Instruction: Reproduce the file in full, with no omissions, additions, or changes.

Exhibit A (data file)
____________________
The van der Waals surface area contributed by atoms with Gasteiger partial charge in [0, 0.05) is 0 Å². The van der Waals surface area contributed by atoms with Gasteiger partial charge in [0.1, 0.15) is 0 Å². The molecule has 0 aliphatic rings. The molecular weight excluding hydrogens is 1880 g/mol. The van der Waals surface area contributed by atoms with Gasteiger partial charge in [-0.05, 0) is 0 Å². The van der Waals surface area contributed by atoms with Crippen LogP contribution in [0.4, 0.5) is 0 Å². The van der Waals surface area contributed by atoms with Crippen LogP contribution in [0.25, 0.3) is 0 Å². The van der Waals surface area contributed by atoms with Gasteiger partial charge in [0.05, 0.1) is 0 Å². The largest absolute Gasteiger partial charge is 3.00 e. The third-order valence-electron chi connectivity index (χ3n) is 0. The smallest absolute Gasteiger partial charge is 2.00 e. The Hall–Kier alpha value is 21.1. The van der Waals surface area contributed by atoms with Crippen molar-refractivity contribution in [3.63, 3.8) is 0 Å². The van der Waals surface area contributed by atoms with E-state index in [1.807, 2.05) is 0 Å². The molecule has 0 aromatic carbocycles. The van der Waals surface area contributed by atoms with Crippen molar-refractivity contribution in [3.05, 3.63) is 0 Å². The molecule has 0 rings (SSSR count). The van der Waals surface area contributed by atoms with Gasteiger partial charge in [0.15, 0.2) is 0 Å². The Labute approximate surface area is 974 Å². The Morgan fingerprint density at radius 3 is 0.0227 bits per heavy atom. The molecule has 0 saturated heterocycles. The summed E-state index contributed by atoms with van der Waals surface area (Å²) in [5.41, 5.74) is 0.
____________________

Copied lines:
The van der Waals surface area contributed by atoms with Gasteiger partial charge in [0, 0.05) is 0 Å². The van der Waals surface area contributed by atoms with Gasteiger partial charge in [0.1, 0.15) is 0 Å². The molecule has 0 aliphatic rings. The molecular weight excluding hydrogens is 1880 g/mol. The van der Waals surface area contributed by atoms with Gasteiger partial charge in [-0.05, 0) is 0 Å². The van der Waals surface area contributed by atoms with Crippen LogP contribution in [0.4, 0.5) is 0 Å². The van der Waals surface area contributed by atoms with Crippen LogP contribution in [0.25, 0.3) is 0 Å². The van der Waals surface area contributed by atoms with Gasteiger partial charge in [0.05, 0.1) is 0 Å². The largest absolute Gasteiger partial charge is 3.00 e. The third-order valence-electron chi connectivity index (χ3n) is 0. The smallest absolute Gasteiger partial charge is 2.00 e. The Hall–Kier alpha value is 21.1. The van der Waals surface area contributed by atoms with Crippen molar-refractivity contribution in [3.63, 3.8) is 0 Å². The van der Waals surface area contributed by atoms with E-state index in [1.807, 2.05) is 0 Å². The molecule has 0 aromatic carbocycles. The van der Waals surface area contributed by atoms with Crippen molar-refractivity contribution in [3.05, 3.63) is 0 Å². The molecule has 0 rings (SSSR count). The van der Waals surface area contributed by atoms with Gasteiger partial charge in [0.15, 0.2) is 0 Å². The Labute approximate surface area is 974 Å². The Morgan fingerprint density at radius 3 is 0.0227 bits per heavy atom. The molecule has 0 saturated heterocycles. The summed E-state index contributed by atoms with van der Waals surface area (Å²) in [5.41, 5.74) is 0.